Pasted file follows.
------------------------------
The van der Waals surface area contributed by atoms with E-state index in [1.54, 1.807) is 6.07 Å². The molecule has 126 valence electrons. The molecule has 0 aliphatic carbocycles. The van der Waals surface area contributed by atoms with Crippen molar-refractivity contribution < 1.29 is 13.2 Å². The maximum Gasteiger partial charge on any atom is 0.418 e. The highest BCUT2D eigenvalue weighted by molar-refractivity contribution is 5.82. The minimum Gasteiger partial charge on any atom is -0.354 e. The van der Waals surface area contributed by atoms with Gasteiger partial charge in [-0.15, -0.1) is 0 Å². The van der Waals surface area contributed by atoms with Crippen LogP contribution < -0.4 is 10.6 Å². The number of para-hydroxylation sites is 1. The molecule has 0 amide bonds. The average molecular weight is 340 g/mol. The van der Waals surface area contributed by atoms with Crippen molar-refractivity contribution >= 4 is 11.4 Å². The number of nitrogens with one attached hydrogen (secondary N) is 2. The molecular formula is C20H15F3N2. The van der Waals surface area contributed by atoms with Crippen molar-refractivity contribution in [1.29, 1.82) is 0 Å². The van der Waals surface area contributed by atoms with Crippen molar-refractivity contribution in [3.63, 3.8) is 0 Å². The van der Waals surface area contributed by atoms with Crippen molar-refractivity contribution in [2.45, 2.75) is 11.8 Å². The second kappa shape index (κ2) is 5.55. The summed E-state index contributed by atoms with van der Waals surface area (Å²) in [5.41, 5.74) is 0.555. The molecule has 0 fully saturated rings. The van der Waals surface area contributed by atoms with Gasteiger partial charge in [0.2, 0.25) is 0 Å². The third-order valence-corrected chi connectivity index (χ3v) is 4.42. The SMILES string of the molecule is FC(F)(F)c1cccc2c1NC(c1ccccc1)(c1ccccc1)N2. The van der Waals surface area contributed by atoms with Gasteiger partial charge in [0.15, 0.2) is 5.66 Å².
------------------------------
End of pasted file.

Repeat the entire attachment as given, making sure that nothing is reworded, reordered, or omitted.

The van der Waals surface area contributed by atoms with E-state index in [1.54, 1.807) is 6.07 Å². The molecule has 126 valence electrons. The molecule has 0 aliphatic carbocycles. The van der Waals surface area contributed by atoms with Crippen molar-refractivity contribution < 1.29 is 13.2 Å². The maximum Gasteiger partial charge on any atom is 0.418 e. The highest BCUT2D eigenvalue weighted by molar-refractivity contribution is 5.82. The minimum Gasteiger partial charge on any atom is -0.354 e. The van der Waals surface area contributed by atoms with Gasteiger partial charge in [-0.15, -0.1) is 0 Å². The van der Waals surface area contributed by atoms with Crippen LogP contribution < -0.4 is 10.6 Å². The number of para-hydroxylation sites is 1. The molecule has 0 amide bonds. The average molecular weight is 340 g/mol. The van der Waals surface area contributed by atoms with Crippen molar-refractivity contribution >= 4 is 11.4 Å². The number of nitrogens with one attached hydrogen (secondary N) is 2. The molecular formula is C20H15F3N2. The van der Waals surface area contributed by atoms with Crippen molar-refractivity contribution in [1.29, 1.82) is 0 Å². The van der Waals surface area contributed by atoms with Crippen molar-refractivity contribution in [3.63, 3.8) is 0 Å². The van der Waals surface area contributed by atoms with Crippen molar-refractivity contribution in [2.45, 2.75) is 11.8 Å². The second kappa shape index (κ2) is 5.55. The summed E-state index contributed by atoms with van der Waals surface area (Å²) in [5.41, 5.74) is 0.555. The molecule has 0 fully saturated rings. The van der Waals surface area contributed by atoms with Gasteiger partial charge in [0.2, 0.25) is 0 Å². The third-order valence-corrected chi connectivity index (χ3v) is 4.42. The SMILES string of the molecule is FC(F)(F)c1cccc2c1NC(c1ccccc1)(c1ccccc1)N2. The van der Waals surface area contributed by atoms with Gasteiger partial charge in [0.15, 0.2) is 5.66 Å².